- The Washington Times - Monday, October 10, 2016

Supporters of hydraulic fracturing have long accused Russia of funding anti-fracking environmental groups, and it turns out Democratic presidential nominee Hillary Clinton agrees.

Mrs. Clinton complained about “phony environmental groups” pushing an anti-fracking agenda in a speech to a private audience, according to excerpts leaked Saturday by WikiLeaks after purportedly hacking into the account of Clinton campaign manager John Podesta.

The Clinton campaign has refused to comment on the leaked documents while declining to dispute their authenticity.

“We were up against Russia pushing oligarchs and others to buy media. We were even up against phony environmental groups, and I’m a big environmentalist, but these were funded by the Russians to stand against any effort, ‘Oh that pipeline, that fracking, that whatever will be a problem for you,’ and a lot of the money supporting that message was coming from Russia,” Mrs. Clinton said in her remarks.

She allegedly made the comments at a June 18, 2014, speech sponsored by tinePublic, a Canadian promotional group.

Filmmaker Phelim McAleer, who linked Russia to U.S. anti-fracking campaigns in his 2014 documentary FrackNation, said the former Secretary of State’s comments vindicate what he and others have long alleged.

“Clinton had access to intelligence reports and briefings. This is a huge story,” Mr. McAleer said in an email. “We at FrackNation are now calling for Hillary Clinton and the State Department to release the names of all anti-fracking organization funded by [Vladimir] Putin’s Russia.”

At the same time, the leaked speeches came as another blow to Mrs. Clinton’s tenuous relationship with environmentalists.

“Apparently, @HillaryClinton will help clean up world w/ renewable energy—right after she helps poison it w/ fracking,” Mediaite columnist and The Young Turks political reporter Jordan Chariton said in a Sunday tweet.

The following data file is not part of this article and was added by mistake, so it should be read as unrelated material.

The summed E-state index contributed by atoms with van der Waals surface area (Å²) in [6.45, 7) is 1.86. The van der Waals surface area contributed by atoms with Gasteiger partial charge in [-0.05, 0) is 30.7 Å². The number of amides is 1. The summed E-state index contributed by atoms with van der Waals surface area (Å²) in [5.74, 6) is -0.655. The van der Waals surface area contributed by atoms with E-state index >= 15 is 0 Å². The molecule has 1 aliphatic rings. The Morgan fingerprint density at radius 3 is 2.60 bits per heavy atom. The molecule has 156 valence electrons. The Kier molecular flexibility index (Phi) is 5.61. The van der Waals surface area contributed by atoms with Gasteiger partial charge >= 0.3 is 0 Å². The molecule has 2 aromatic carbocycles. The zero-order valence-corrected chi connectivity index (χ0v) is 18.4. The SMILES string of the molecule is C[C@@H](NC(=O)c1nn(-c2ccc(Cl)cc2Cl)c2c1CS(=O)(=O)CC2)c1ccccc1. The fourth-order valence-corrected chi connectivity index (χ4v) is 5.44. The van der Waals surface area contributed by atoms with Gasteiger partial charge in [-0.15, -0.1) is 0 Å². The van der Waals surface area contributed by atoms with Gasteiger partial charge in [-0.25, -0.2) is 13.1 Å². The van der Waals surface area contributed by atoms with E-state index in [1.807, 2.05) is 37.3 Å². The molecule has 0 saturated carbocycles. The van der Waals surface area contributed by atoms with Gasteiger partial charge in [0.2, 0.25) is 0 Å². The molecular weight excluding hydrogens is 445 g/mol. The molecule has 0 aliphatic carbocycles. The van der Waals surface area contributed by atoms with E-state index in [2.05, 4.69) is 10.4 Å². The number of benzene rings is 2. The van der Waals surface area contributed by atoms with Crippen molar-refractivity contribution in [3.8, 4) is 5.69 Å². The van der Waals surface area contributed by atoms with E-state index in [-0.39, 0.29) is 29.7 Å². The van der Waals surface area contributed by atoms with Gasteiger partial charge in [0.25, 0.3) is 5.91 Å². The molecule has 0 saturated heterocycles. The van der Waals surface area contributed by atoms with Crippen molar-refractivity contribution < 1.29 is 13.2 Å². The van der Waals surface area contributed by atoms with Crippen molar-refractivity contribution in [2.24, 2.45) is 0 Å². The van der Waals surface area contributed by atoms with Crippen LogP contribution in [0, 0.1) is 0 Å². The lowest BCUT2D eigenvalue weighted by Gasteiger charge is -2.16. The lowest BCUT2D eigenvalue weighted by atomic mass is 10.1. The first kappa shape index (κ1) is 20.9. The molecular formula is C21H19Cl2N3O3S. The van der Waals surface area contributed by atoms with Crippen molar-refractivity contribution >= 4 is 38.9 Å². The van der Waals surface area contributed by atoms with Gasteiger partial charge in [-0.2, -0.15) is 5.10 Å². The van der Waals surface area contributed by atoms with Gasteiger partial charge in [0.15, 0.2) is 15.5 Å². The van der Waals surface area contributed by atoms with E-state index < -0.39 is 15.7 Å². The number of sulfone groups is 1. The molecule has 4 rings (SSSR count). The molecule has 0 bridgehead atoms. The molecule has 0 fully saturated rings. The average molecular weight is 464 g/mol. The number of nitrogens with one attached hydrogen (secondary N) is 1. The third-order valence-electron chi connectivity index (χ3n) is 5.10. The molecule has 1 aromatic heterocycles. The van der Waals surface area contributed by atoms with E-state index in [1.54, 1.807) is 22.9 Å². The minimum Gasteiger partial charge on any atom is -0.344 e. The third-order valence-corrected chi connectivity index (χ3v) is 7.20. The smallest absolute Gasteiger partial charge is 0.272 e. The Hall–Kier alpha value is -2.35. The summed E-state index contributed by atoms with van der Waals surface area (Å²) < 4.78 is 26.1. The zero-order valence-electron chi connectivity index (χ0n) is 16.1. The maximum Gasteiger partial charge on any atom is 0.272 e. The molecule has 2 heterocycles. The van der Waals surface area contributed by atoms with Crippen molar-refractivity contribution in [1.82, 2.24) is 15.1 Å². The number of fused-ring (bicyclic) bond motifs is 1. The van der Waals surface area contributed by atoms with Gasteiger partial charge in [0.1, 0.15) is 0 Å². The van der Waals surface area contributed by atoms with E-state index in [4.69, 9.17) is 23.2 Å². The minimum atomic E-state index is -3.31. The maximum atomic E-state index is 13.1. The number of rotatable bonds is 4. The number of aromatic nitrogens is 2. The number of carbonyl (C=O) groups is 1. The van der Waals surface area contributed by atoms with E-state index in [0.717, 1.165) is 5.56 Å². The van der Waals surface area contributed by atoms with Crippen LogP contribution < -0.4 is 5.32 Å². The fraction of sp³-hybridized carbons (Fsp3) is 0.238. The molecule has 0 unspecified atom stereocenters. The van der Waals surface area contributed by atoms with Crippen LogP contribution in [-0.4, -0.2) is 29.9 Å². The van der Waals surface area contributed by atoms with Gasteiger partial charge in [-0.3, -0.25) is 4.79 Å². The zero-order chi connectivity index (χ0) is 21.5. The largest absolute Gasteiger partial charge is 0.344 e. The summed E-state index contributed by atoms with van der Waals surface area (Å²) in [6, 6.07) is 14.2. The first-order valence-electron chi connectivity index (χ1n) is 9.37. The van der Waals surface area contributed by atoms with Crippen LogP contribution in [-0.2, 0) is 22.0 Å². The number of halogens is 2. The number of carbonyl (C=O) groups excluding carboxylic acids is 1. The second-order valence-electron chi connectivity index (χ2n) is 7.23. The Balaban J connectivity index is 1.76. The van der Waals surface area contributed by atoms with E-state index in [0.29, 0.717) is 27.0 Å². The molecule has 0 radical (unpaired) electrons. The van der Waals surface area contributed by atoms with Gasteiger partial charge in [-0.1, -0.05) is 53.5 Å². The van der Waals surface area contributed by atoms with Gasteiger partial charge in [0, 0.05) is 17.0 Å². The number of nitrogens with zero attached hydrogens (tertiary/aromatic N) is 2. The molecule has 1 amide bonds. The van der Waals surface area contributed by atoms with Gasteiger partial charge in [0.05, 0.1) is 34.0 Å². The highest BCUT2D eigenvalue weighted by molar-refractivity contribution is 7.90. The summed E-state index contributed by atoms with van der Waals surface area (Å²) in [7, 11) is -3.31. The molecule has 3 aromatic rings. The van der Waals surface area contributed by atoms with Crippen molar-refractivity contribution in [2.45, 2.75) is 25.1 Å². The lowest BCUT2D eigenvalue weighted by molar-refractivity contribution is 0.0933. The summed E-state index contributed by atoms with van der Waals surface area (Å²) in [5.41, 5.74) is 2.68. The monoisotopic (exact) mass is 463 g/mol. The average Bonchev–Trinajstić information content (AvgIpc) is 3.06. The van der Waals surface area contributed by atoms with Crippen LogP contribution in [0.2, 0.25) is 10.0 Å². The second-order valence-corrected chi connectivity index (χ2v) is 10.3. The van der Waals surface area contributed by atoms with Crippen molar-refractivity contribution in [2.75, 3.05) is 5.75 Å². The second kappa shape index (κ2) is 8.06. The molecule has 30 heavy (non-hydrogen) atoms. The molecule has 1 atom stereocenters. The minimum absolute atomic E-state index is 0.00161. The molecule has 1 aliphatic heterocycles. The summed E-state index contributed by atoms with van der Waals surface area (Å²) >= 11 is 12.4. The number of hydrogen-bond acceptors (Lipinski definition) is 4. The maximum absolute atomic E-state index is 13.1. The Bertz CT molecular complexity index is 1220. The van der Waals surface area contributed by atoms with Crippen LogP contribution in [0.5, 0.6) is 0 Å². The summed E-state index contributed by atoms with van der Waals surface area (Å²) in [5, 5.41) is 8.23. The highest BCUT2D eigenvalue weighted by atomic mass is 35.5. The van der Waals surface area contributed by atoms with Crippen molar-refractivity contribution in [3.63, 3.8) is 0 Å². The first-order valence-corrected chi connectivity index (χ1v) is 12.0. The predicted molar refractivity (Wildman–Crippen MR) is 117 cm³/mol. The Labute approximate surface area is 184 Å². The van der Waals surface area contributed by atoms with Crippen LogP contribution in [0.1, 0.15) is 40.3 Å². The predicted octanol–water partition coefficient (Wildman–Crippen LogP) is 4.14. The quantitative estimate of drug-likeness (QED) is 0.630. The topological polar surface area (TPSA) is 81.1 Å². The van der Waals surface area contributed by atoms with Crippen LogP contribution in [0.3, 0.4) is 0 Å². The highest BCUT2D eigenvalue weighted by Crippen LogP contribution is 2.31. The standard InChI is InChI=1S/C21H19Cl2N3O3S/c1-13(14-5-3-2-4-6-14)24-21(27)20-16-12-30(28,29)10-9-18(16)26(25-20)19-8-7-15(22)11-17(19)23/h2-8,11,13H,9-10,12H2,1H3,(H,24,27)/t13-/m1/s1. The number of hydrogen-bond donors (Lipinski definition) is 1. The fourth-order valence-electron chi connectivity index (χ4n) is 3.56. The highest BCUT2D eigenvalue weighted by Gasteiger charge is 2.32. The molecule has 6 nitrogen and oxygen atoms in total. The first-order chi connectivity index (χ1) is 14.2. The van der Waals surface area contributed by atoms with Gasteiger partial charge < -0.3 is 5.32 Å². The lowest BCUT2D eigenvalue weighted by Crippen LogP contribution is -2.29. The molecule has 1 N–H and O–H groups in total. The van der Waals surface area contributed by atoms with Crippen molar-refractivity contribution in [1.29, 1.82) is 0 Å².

In an April 2013 speech to Deutsche Bank, Mrs. Clinton credited the federal government with helping develop fracking, adding that, “I’ve promoted fracking in other places around the world.”

“The ability to extract both gas and oil from previously used places that didn’t seem to have much more to offer, but now the technology gives us the chance to go in and recover oil and gas,” Mrs. Clinton says in the document. “Or with the new technology known as fracking, we are truly on a path — and it’s not just United States; it’s all of North America — that will be net energy exporters assuming we do it right.”

During the campaign, Mrs. Clinton cast herself as a fracking skeptic, saying the extraction process should not be used “when any state or locality is against it,” or when methane leaks or water contamination are present. She also said companies should be required to disclose their fracking formulas.

“So by the time we get through all of my conditions, I do not think there will be many places in America where fracking will continue to take place,” Mrs. Clinton said in a March 6 debate as transcribed by Mother Jones. “And I think that’s the best approach, because right now, there are places where fracking is going on that are not sufficiently regulated.”

Sen. Tim Kaine, the Virginia Democrat running on the Clinton ticket, cast doubt Sunday on the credibility of the leaked documents.

“I have no way of knowing the accuracy of documents dumped by this hacking organization,” Mr. Kaine told CNN. “Much of the hacking has been connected to the Russian government.”

He added that “anybody who hacks in to get documents is completely capable of manipulating them.”

• Valerie Richardson can be reached at vrichardson@washingtontimes.com.

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